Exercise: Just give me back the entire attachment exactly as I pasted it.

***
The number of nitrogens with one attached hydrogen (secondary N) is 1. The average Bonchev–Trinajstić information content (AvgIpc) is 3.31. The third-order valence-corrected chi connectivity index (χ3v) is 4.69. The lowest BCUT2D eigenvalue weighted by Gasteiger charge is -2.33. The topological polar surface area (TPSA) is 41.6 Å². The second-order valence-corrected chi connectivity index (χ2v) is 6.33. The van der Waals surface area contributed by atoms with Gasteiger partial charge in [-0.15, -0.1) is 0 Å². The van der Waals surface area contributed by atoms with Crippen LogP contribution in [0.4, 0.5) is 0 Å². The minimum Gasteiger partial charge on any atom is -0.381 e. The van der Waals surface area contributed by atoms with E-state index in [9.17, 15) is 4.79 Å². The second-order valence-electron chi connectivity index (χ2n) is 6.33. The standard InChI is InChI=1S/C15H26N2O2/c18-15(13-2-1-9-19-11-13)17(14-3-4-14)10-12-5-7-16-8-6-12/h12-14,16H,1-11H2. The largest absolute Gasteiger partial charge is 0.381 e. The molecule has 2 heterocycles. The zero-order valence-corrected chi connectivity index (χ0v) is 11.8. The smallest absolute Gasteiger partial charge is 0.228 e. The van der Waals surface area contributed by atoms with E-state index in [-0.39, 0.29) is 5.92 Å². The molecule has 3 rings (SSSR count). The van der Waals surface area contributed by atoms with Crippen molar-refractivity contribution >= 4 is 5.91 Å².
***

The number of nitrogens with one attached hydrogen (secondary N) is 1. The average Bonchev–Trinajstić information content (AvgIpc) is 3.31. The third-order valence-corrected chi connectivity index (χ3v) is 4.69. The lowest BCUT2D eigenvalue weighted by Gasteiger charge is -2.33. The topological polar surface area (TPSA) is 41.6 Å². The second-order valence-corrected chi connectivity index (χ2v) is 6.33. The van der Waals surface area contributed by atoms with Gasteiger partial charge in [-0.15, -0.1) is 0 Å². The van der Waals surface area contributed by atoms with Crippen LogP contribution in [0.4, 0.5) is 0 Å². The minimum Gasteiger partial charge on any atom is -0.381 e. The van der Waals surface area contributed by atoms with E-state index in [9.17, 15) is 4.79 Å². The second-order valence-electron chi connectivity index (χ2n) is 6.33. The standard InChI is InChI=1S/C15H26N2O2/c18-15(13-2-1-9-19-11-13)17(14-3-4-14)10-12-5-7-16-8-6-12/h12-14,16H,1-11H2. The largest absolute Gasteiger partial charge is 0.381 e. The molecule has 2 heterocycles. The zero-order valence-corrected chi connectivity index (χ0v) is 11.8. The smallest absolute Gasteiger partial charge is 0.228 e. The van der Waals surface area contributed by atoms with E-state index in [-0.39, 0.29) is 5.92 Å². The molecule has 3 rings (SSSR count). The van der Waals surface area contributed by atoms with Crippen molar-refractivity contribution >= 4 is 5.91 Å².